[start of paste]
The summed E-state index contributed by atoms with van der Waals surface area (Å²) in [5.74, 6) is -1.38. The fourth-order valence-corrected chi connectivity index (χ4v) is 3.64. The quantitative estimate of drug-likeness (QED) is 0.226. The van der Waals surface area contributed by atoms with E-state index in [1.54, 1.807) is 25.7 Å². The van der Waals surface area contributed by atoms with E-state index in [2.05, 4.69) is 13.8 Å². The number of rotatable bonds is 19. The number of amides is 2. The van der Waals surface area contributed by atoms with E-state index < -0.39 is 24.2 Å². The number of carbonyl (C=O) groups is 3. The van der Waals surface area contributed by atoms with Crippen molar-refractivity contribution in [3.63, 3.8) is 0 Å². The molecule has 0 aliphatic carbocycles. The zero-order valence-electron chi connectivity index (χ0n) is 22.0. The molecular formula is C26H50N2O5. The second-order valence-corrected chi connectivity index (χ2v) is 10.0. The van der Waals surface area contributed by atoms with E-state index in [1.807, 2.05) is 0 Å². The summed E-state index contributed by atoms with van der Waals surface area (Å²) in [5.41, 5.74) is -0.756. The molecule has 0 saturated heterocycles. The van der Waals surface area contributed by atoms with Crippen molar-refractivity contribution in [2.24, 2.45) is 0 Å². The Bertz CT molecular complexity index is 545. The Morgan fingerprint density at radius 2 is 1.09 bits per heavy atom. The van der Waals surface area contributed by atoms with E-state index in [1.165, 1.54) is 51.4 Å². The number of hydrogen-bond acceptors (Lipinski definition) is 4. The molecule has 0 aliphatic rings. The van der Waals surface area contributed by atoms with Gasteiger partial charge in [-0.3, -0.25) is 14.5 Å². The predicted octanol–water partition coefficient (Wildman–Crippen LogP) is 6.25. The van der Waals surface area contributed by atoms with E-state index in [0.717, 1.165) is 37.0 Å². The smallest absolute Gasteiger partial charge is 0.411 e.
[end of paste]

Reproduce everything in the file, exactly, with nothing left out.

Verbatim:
The summed E-state index contributed by atoms with van der Waals surface area (Å²) in [5.74, 6) is -1.38. The fourth-order valence-corrected chi connectivity index (χ4v) is 3.64. The quantitative estimate of drug-likeness (QED) is 0.226. The van der Waals surface area contributed by atoms with E-state index in [1.54, 1.807) is 25.7 Å². The van der Waals surface area contributed by atoms with E-state index in [2.05, 4.69) is 13.8 Å². The number of rotatable bonds is 19. The number of amides is 2. The van der Waals surface area contributed by atoms with E-state index < -0.39 is 24.2 Å². The number of carbonyl (C=O) groups is 3. The van der Waals surface area contributed by atoms with Crippen molar-refractivity contribution in [3.63, 3.8) is 0 Å². The molecule has 0 aliphatic carbocycles. The zero-order valence-electron chi connectivity index (χ0n) is 22.0. The molecular formula is C26H50N2O5. The second-order valence-corrected chi connectivity index (χ2v) is 10.0. The van der Waals surface area contributed by atoms with E-state index in [1.807, 2.05) is 0 Å². The summed E-state index contributed by atoms with van der Waals surface area (Å²) in [5.41, 5.74) is -0.756. The molecule has 0 saturated heterocycles. The van der Waals surface area contributed by atoms with Crippen molar-refractivity contribution in [2.24, 2.45) is 0 Å². The Bertz CT molecular complexity index is 545. The Morgan fingerprint density at radius 2 is 1.09 bits per heavy atom. The van der Waals surface area contributed by atoms with E-state index in [1.165, 1.54) is 51.4 Å². The number of hydrogen-bond acceptors (Lipinski definition) is 4. The molecule has 0 aliphatic rings. The van der Waals surface area contributed by atoms with Gasteiger partial charge in [-0.3, -0.25) is 14.5 Å². The predicted octanol–water partition coefficient (Wildman–Crippen LogP) is 6.25. The van der Waals surface area contributed by atoms with E-state index in [0.717, 1.165) is 37.0 Å². The smallest absolute Gasteiger partial charge is 0.411 e.